He suggested that the more people travel, the more they are exposed to the melting pot of ethnicities, religions and lifestyles and the more they become part of the global dialogue that turns them into global citizens; citizens that understand and respect each other. He also referred to the three dimensions of sustainable development, noting that tourism and culture can work together for the economic growth of every and each society; for social development, peace and stability; and for the protection and preservation of cultural heritage. However, necessary pre-conditions necessitate that: 1) tourism is carefully and efficiently managed; 2) tourists and host communities receive proper education; 3) conservation and tourism professionals coordinate and cooperate on both sides; and 4) innovative approaches and technology are used.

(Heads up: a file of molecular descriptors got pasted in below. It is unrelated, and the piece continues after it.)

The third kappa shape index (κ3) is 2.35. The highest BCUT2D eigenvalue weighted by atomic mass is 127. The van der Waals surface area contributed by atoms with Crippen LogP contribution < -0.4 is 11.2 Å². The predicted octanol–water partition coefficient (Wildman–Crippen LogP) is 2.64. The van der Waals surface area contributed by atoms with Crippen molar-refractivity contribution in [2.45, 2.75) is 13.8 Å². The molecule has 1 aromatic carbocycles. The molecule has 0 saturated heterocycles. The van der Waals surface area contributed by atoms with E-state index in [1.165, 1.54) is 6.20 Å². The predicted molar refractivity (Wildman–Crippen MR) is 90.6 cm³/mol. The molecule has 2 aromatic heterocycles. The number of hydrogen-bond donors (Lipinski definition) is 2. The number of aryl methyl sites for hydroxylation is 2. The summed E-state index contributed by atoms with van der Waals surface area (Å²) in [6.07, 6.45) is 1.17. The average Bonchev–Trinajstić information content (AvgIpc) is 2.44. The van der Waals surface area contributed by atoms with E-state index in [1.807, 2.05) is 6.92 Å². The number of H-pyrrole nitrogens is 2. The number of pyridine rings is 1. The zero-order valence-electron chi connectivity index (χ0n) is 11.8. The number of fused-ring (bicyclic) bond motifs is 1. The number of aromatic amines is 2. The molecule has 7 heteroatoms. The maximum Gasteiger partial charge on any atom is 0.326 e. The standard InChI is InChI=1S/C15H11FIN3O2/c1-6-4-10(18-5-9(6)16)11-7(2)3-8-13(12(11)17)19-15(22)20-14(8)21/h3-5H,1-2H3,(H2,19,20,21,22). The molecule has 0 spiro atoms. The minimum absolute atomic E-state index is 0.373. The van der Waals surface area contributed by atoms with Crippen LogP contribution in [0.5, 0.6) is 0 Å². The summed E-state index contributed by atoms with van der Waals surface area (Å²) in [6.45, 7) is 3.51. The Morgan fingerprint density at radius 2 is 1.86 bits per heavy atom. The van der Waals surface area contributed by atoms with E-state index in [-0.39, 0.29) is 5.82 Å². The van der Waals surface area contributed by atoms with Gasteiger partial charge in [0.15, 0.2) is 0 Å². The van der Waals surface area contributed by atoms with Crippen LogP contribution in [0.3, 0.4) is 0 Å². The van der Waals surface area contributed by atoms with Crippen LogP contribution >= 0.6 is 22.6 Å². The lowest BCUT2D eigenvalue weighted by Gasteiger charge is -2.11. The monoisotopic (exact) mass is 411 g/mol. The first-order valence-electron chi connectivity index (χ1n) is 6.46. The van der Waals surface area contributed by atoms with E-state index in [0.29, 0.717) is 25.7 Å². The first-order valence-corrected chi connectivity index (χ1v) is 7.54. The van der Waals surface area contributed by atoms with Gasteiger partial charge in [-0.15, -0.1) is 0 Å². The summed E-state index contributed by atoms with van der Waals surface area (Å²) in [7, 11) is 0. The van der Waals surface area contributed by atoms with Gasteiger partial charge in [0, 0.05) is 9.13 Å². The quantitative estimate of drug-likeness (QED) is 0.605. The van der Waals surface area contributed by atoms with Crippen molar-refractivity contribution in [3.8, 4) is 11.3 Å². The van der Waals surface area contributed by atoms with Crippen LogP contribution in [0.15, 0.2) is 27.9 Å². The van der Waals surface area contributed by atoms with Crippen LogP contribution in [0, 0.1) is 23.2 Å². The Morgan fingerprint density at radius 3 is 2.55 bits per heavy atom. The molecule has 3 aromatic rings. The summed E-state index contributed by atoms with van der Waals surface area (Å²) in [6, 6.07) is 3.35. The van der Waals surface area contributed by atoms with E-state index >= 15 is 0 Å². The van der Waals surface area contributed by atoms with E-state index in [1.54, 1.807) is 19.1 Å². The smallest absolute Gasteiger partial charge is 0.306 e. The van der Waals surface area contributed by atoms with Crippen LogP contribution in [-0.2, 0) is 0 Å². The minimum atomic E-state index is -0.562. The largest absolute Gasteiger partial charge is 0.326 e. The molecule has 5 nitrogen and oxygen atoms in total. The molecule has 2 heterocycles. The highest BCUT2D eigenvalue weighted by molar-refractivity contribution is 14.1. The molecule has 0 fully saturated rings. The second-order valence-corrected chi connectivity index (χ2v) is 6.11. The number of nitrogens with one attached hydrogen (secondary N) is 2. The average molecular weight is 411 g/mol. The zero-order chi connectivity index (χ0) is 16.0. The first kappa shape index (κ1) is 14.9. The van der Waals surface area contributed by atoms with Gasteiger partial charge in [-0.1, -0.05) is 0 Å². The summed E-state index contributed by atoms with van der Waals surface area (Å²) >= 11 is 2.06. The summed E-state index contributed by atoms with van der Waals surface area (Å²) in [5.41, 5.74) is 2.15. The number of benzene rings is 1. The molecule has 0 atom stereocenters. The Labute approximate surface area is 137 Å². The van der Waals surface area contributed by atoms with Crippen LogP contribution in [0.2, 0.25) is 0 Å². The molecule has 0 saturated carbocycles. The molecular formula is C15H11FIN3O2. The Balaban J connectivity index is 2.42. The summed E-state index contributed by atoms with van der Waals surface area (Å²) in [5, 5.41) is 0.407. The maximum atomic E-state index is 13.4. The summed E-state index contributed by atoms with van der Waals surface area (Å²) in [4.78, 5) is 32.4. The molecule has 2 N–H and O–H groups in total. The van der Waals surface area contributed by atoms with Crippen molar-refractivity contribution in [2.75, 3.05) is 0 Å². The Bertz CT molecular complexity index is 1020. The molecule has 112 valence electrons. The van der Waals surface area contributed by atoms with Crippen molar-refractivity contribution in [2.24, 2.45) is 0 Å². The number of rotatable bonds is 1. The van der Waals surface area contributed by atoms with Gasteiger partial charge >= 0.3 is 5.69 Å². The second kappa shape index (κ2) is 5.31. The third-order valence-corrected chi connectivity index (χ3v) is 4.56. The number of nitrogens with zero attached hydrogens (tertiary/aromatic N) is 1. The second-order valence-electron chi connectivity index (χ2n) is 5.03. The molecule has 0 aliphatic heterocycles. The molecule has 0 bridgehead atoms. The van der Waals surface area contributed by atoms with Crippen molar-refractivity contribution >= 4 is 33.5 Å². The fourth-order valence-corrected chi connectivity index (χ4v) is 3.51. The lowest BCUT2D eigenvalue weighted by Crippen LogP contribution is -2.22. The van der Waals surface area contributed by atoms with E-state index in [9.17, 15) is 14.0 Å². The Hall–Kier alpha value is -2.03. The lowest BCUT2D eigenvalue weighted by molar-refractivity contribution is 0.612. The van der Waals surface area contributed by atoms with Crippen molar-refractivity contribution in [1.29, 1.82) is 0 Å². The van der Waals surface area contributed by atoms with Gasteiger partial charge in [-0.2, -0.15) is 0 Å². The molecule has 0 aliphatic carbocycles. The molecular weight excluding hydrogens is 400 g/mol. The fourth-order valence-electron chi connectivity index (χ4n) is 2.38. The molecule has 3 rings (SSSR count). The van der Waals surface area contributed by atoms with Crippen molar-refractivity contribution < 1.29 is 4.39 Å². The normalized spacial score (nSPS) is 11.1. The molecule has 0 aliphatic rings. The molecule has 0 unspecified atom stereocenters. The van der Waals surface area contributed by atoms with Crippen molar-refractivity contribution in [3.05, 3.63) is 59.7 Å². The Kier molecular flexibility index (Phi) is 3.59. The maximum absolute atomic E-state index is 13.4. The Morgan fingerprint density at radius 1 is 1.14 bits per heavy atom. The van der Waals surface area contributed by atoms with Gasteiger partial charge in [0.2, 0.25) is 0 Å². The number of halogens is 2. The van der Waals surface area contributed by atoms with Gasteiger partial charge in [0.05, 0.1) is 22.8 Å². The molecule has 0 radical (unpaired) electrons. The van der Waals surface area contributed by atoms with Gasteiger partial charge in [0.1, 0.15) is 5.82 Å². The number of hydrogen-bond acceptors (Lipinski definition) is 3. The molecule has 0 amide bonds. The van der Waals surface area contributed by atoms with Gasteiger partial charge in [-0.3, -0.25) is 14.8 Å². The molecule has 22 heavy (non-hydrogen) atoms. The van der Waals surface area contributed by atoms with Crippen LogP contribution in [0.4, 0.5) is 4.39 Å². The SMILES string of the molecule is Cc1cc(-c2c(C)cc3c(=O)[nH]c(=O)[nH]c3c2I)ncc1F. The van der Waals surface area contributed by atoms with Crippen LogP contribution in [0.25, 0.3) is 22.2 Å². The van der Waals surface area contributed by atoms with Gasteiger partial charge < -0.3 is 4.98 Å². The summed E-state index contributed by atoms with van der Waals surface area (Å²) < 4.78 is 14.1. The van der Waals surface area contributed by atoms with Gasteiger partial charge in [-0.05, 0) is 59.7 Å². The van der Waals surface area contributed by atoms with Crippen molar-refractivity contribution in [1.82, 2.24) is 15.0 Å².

“The new post-2015 development goals “should not include culture as a deficit, because every nation has its own unique culture, but it should definitely look into the deficit of cultural utilization,” Mr. Rifai concluded.
In hiskeynote speech, Hao Ping, President of the General Conference of UNESCO and Vice-Minister of Education of the People’s Republic of China, welcomed the international community’s increasing recognition that culture is “a system of values and a resource of energy and creativity to build sustainable development.” In particular, Mr. Ping drew attention to the International Congress on Culture, held in May 2013, during which theHangzhou Declarationwas adopted. This Declaration, Mr. Ping explained, urges governments:
• to integrate culture in all development policies and programmes;
• to mobilize culture and mutual understanding to foster peace and reconciliation;
• to endure cultural rights for all to promote inclusive social development;
• to leverage culture for poverty reduction and inclusive economic development;
• to build on culture for promoting environmental sustainability;